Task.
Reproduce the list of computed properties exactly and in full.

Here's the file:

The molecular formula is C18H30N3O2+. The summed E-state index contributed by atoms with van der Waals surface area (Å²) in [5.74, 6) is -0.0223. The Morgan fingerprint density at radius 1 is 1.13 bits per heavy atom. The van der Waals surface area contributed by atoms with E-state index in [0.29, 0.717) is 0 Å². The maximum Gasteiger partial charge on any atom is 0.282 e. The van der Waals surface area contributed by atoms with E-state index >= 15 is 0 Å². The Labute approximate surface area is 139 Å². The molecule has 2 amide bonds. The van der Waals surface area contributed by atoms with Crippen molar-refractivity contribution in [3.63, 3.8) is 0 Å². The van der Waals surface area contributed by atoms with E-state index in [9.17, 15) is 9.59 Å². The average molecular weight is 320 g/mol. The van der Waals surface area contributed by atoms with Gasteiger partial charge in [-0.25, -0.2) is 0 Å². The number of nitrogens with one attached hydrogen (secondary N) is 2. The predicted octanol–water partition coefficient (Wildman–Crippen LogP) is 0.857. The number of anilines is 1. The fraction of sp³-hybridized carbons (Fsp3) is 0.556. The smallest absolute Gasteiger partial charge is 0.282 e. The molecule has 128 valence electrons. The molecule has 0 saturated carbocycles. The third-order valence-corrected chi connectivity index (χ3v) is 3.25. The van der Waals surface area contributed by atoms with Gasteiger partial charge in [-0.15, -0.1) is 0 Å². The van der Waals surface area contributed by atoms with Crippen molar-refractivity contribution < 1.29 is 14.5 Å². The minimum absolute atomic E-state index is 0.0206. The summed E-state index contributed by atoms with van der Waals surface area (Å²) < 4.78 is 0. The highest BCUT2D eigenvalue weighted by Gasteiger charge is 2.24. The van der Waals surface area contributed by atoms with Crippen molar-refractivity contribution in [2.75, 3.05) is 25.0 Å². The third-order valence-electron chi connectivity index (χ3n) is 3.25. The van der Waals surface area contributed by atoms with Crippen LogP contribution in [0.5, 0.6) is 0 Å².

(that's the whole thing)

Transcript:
The molecular formula is C18H30N3O2+. The summed E-state index contributed by atoms with van der Waals surface area (Å²) in [5.74, 6) is -0.0223. The Morgan fingerprint density at radius 1 is 1.13 bits per heavy atom. The van der Waals surface area contributed by atoms with E-state index in [0.29, 0.717) is 0 Å². The maximum Gasteiger partial charge on any atom is 0.282 e. The van der Waals surface area contributed by atoms with E-state index >= 15 is 0 Å². The Labute approximate surface area is 139 Å². The molecule has 2 amide bonds. The van der Waals surface area contributed by atoms with Crippen molar-refractivity contribution in [3.63, 3.8) is 0 Å². The van der Waals surface area contributed by atoms with E-state index in [9.17, 15) is 9.59 Å². The average molecular weight is 320 g/mol. The van der Waals surface area contributed by atoms with Gasteiger partial charge in [-0.25, -0.2) is 0 Å². The number of nitrogens with one attached hydrogen (secondary N) is 2. The predicted octanol–water partition coefficient (Wildman–Crippen LogP) is 0.857. The number of anilines is 1. The fraction of sp³-hybridized carbons (Fsp3) is 0.556. The smallest absolute Gasteiger partial charge is 0.282 e. The molecule has 128 valence electrons. The molecule has 0 saturated carbocycles. The third-order valence-corrected chi connectivity index (χ3v) is 3.25. The van der Waals surface area contributed by atoms with Gasteiger partial charge in [-0.15, -0.1) is 0 Å². The van der Waals surface area contributed by atoms with Crippen molar-refractivity contribution < 1.29 is 14.5 Å². The minimum absolute atomic E-state index is 0.0206. The summed E-state index contributed by atoms with van der Waals surface area (Å²) < 4.78 is 0. The highest BCUT2D eigenvalue weighted by Gasteiger charge is 2.24. The van der Waals surface area contributed by atoms with Crippen molar-refractivity contribution in [2.75, 3.05) is 25.0 Å². The third-order valence-electron chi connectivity index (χ3n) is 3.25. The van der Waals surface area contributed by atoms with Crippen LogP contribution in [0.5, 0.6) is 0 Å².